The Manuscripts Community Group is moving away from monthly calls to quarterly calls. The next teleconference is scheduled to take place on August 8. A small task force of the Manuscripts Group is currently working on suggested best practices for manuscripts (such as basic metadata to be displayed) and some people from the Group have also announced that they will help the Outreach Group on organizing webinars.

Museums Community Group

The Smithsonian recently announced that 800,000+ images from their collection are now IIIF-enabled! Read more about on their website. The Museum Computer Network (MCN) IIIF SIG’s IIIF Panel proposal accepted! See you in Denver!

Newspapers Community Group

The Newspaper Community Group has been meeting regularly to discuss its ongoing OCR correction project. The group also had a useful meeting in the Washington Conference and discussed the possibility of a article segmentation competition working with IIIF Newspapers. The group was also shown the Library of Congress Newspapers which are available over IIIF.

Outreach Community Group

The Outreach Community Group would like to have the IIIF FAQ and the IIIF-C FAQ both translated into many different languages as possible by the end of this year. These will be posted on the iiif.io website as soon as they have been reviewed. Please contact the Group Co-Chairs if you are interested in helping them.

Software Developers Community Group

The Software Developers Community Group has been dedicated to improving the Developer Experience for project teams working in the IIIF space. Many members are working on developing composable front-end components, design systems, and sharing development around a “thin waist” libraries. In the interest of serving server-side developers, the group is organizing a series of calls over the next quarter which will focus on sharing backend and infrastructure-oriented best practices.

Implementations and Adoption

New Releases

  • KU Leuven Libraries is now using the IIIF with the Mirador viewer for two projects, both related to the ancient university of Louvain, Belgium (1425-1797). The first one, Magister Dixit, contains lecture notes from KU Leuven Libraries, the Archives department of Université catholique de Louvain and the Royal Library of Belgium and the second one, Lovaniensia, in collaboration with the Bibliothèques of the Université catholique de Louvain, uses IIIF to disseminate images of the rare books of the KU Leuven Libraries. The top-level collection manifests are respectively http://services.libis.be/m2/manifest/BIBC_Lectio and http://services.libis.be/m2/manifest/BIBC_Lovaniensia.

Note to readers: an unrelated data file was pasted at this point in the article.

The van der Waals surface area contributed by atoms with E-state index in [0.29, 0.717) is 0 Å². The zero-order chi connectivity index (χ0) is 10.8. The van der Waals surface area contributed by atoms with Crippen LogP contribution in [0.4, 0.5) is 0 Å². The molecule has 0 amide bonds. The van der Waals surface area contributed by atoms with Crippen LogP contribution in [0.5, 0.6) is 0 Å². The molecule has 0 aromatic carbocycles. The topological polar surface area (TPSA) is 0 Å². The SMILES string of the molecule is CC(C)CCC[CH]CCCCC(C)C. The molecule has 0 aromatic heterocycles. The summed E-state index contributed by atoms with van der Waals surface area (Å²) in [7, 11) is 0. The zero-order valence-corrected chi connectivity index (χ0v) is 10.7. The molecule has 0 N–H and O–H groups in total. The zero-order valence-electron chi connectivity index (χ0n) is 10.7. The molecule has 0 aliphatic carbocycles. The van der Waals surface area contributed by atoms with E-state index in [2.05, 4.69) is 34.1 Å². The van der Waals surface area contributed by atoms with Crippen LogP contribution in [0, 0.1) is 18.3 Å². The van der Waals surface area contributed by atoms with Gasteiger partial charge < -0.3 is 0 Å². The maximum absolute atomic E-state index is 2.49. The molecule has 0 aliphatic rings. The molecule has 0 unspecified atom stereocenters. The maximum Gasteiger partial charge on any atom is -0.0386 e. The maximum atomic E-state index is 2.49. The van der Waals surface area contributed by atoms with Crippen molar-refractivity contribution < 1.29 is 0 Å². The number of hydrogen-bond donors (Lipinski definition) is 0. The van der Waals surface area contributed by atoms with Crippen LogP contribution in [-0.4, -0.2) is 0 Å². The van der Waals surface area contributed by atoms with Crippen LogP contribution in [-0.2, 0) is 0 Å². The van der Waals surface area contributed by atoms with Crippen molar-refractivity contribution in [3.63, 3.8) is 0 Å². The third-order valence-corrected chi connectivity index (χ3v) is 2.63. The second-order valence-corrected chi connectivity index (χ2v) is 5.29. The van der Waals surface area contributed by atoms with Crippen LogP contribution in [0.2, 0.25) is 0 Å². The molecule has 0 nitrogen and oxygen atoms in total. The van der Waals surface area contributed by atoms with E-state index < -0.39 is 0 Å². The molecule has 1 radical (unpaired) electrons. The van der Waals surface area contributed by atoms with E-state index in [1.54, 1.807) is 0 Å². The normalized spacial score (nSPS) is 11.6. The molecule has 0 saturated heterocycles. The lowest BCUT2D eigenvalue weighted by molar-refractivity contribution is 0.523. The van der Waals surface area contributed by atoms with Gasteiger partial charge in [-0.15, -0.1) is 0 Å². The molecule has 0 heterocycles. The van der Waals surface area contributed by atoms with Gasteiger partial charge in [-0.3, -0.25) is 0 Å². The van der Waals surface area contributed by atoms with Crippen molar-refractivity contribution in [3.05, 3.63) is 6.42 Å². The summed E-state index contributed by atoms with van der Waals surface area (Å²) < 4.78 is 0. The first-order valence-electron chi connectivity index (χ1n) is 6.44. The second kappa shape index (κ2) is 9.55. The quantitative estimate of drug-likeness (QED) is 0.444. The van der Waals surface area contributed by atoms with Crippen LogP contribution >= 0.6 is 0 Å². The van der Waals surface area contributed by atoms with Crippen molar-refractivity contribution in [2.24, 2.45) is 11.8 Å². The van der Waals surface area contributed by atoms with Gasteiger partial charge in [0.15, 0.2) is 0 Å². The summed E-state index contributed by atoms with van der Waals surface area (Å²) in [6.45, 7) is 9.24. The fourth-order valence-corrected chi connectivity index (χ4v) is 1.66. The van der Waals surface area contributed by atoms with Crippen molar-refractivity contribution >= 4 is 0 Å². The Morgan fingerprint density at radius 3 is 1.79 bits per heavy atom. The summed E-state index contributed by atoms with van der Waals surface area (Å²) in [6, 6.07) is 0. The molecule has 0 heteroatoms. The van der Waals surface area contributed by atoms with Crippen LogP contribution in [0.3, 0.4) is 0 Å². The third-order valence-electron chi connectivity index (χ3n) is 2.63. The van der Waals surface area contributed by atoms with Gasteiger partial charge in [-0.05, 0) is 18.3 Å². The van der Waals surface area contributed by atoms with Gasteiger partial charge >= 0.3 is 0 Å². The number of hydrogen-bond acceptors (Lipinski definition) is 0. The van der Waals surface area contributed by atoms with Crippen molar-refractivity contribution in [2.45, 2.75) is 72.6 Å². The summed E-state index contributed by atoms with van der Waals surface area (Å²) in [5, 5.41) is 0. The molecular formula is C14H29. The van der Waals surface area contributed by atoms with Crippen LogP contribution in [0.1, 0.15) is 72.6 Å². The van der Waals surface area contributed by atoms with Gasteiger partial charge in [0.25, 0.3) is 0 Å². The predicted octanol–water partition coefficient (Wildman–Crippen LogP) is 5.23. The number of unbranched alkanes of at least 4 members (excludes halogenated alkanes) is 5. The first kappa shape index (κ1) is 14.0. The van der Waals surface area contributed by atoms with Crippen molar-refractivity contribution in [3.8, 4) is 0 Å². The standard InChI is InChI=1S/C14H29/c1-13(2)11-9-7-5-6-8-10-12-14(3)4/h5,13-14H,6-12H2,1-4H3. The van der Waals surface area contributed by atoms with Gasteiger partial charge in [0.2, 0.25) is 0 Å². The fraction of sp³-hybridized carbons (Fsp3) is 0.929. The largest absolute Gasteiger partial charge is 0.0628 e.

• Cogapp have released a Slow Looking viewer, that will work with any IIIF image. Paste in IIIF image addresses to http://slowlooking.cogapp.com/ to enter a fullscreen, slow pan around the image. The results are bookmarkable and shareable.
  • Scholarly digital publication built around IIIF resources and DLCS toolset produced and published by the Paul Mellon Centre, developed by Digirati and designed by Strick&Williams. “The Royal Academy Summer Exhibition: A Chronicle, 1769–2018” is an open-access publication that explores the history of the Summer Exhibition at the Royal Academy of Arts in London. Essays examining key artists, artworks, and events from each individual year’s Exhibition are accompanied by 250 completely digitised and searchable copies of the accompanying Exhibition catalogues. Natural Language Processing has been used to identify names in the OCRd exhibition catalogues in order to create an index of exhibitors.
  • The ResCarta Foundation has released Version 7 of the ResCarta Toolkit and corresponding web application ResCarta-Web which supports IIIF access to existing user digital archives. A Mirador viewer is also provided. See demonstration site at http://demos.rescarta.org/ResCarta-Web/mirador/ as well as the top-level collection manifests.

Innovations & Ongoing Work from Across the IIIF Community

Edited by:

The Outreach Community Group Co-Chairs:

  • Rachel Di Cresce (University of Toronto)
  • Claire Knowles (University of Edinburgh)
  • Julien A. Raemy (HES-SO University of Applied Sciences and Arts, Haute école de gestion de Genève)

With contributions from:

  • Benjamin Albritton (Stanford University)
  • Emmanuelle Delmas-Glass (Yale Center for British Art)
  • Shaun Ellis (Princeton University)
  • Antoine Isaac (Europeana)
  • Sarah Lorenzon Ferreira (School of Art and Communication, University of São Paulo)
  • Mark Matienzo (Stanford University)
  • Eyal Reuven (National Library of Israel)
  • Régis Robineau (Biblissima, Campus Condorcet)
  • Glen Robson (IIIF-C)
  • Tristan Roddis (Cogapp)
  • Jason Ronallo (NCSU Libraries)
  • Tom Scutt (Paul Mellon Centre)
  • Tina Shah (Art Institute of Chicago)
  • Ed Silverton (Mnemoscene)
  • An Smets (KU Leuven Libraries)
  • John Sarnowski (The ResCarta Foundation)
  • Jeffrey Witt (Loyola University Maryland)